Wed-Sun, 1pm-5pm; Mon-Tue, closed
S74 bus to Richmond Rd. and St. Patrick's Pl.
$8, $6 seniors, $5 children 4-11; free for members, children 3 and under, active duty military with ID, and on Friday
American Express, Discover, MasterCard, Visa
Staten Island's answer to colonial Williamsburg, Historic Richmond Town covers twenty-five bucolic acres dotted with restored 19th-century farmhouses, tinsmith shops, general stores, and the nation's oldest wooden schoolhouse on its original site. The village began as a crossroads settlement whose central location helped it become the once-rural county's seat of government. As more people populated the area in the 1800s, grand buildings like the Greek Revival Third County Courthouse, were built. By 1898, the town's county functions had ended as Staten Island officially became a borough of New York City. A residential area until the 1930s, the neighborhood underwent another transformation when the Staten Island Historical Society transformed the old County Clerk's and Surrogate's Office into the town's first museum. Artifacts, books and archives were gathered, and in the 1950s the Historical Society signed a contract with New York City, pledging to create a living monument to the town's past and its people. Additional historic structures from elsewhere on Staten Island were moved to the site. Today, the recreation of yesteryear is complete with tours, exhibits, and, at select times, antiquarians in period dress.Voorlezer's House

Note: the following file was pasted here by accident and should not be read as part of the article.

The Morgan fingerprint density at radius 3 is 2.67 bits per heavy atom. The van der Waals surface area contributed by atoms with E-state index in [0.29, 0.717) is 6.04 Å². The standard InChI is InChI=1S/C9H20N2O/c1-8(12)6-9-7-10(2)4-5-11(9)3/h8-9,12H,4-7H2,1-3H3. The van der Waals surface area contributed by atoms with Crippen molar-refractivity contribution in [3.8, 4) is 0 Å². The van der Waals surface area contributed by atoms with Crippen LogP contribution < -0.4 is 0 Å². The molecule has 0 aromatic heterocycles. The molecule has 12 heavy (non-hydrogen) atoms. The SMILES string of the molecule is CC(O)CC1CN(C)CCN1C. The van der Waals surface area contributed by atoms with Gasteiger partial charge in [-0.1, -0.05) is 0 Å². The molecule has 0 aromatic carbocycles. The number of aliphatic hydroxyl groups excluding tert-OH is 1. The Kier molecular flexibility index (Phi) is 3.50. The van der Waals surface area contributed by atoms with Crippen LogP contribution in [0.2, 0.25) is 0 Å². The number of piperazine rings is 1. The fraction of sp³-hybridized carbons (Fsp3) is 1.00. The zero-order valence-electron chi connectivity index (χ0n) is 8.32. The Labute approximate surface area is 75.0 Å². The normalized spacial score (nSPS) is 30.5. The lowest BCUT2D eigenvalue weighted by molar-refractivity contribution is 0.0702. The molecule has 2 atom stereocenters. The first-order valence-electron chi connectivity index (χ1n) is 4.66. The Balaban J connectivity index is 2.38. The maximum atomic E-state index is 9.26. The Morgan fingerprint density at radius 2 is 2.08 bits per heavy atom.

Visitors can get a lesson in public education at the schoolhouse, built in 1695. This National Historic Landmark also served as a church and a residence for ministers and teachers until 1701.
Hour-long tours are available Wednesday through Friday at 2:30 p.m.; and weekends at 2 p.m. and 3:30 p.m. The tour staff is ready to accommodate groups of 20, as well as teachers looking to coordinate in-class curriculum, and even campers.
If you become a member of the Staten Island Historical Society, you receive free admission, discounted museum store purchases, reduced fees for special seminars, gifts from the archives and museum shop, and a subscription to the Staten Island Historian.